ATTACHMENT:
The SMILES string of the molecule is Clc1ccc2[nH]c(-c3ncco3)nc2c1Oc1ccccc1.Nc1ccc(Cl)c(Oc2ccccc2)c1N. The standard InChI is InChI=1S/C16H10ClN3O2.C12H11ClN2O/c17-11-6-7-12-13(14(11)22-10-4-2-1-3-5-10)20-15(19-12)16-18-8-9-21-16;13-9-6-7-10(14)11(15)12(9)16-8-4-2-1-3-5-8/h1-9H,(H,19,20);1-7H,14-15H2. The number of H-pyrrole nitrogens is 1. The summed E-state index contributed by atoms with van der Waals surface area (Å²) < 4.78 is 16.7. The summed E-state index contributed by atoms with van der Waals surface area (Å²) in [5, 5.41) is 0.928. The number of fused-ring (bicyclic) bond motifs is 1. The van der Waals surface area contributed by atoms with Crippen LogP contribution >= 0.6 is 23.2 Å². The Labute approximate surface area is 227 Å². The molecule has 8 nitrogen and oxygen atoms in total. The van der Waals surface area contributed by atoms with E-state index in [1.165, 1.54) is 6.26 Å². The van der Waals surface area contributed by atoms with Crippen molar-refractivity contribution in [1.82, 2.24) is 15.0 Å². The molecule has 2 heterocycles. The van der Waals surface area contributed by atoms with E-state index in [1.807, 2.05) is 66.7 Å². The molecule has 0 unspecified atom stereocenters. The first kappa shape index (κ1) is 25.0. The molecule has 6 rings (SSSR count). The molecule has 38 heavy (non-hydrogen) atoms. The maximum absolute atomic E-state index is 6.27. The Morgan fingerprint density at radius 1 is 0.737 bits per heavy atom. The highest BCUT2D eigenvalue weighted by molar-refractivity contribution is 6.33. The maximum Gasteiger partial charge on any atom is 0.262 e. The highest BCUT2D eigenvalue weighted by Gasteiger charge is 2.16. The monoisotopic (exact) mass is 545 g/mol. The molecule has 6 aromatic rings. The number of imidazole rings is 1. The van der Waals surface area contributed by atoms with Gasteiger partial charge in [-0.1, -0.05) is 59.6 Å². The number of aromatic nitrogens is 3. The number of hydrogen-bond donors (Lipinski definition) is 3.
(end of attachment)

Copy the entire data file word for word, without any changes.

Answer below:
The SMILES string of the molecule is Clc1ccc2[nH]c(-c3ncco3)nc2c1Oc1ccccc1.Nc1ccc(Cl)c(Oc2ccccc2)c1N. The standard InChI is InChI=1S/C16H10ClN3O2.C12H11ClN2O/c17-11-6-7-12-13(14(11)22-10-4-2-1-3-5-10)20-15(19-12)16-18-8-9-21-16;13-9-6-7-10(14)11(15)12(9)16-8-4-2-1-3-5-8/h1-9H,(H,19,20);1-7H,14-15H2. The number of H-pyrrole nitrogens is 1. The summed E-state index contributed by atoms with van der Waals surface area (Å²) < 4.78 is 16.7. The summed E-state index contributed by atoms with van der Waals surface area (Å²) in [5, 5.41) is 0.928. The number of fused-ring (bicyclic) bond motifs is 1. The van der Waals surface area contributed by atoms with Crippen LogP contribution >= 0.6 is 23.2 Å². The Labute approximate surface area is 227 Å². The molecule has 8 nitrogen and oxygen atoms in total. The van der Waals surface area contributed by atoms with E-state index in [1.165, 1.54) is 6.26 Å². The van der Waals surface area contributed by atoms with Crippen molar-refractivity contribution in [1.82, 2.24) is 15.0 Å². The molecule has 2 heterocycles. The van der Waals surface area contributed by atoms with E-state index in [1.807, 2.05) is 66.7 Å². The molecule has 0 unspecified atom stereocenters. The first kappa shape index (κ1) is 25.0. The molecule has 6 rings (SSSR count). The molecule has 38 heavy (non-hydrogen) atoms. The maximum absolute atomic E-state index is 6.27. The Morgan fingerprint density at radius 1 is 0.737 bits per heavy atom. The highest BCUT2D eigenvalue weighted by molar-refractivity contribution is 6.33. The maximum Gasteiger partial charge on any atom is 0.262 e. The highest BCUT2D eigenvalue weighted by Gasteiger charge is 2.16. The monoisotopic (exact) mass is 545 g/mol. The molecule has 6 aromatic rings. The number of imidazole rings is 1. The van der Waals surface area contributed by atoms with Gasteiger partial charge in [-0.1, -0.05) is 59.6 Å². The number of aromatic nitrogens is 3. The number of hydrogen-bond donors (Lipinski definition) is 3.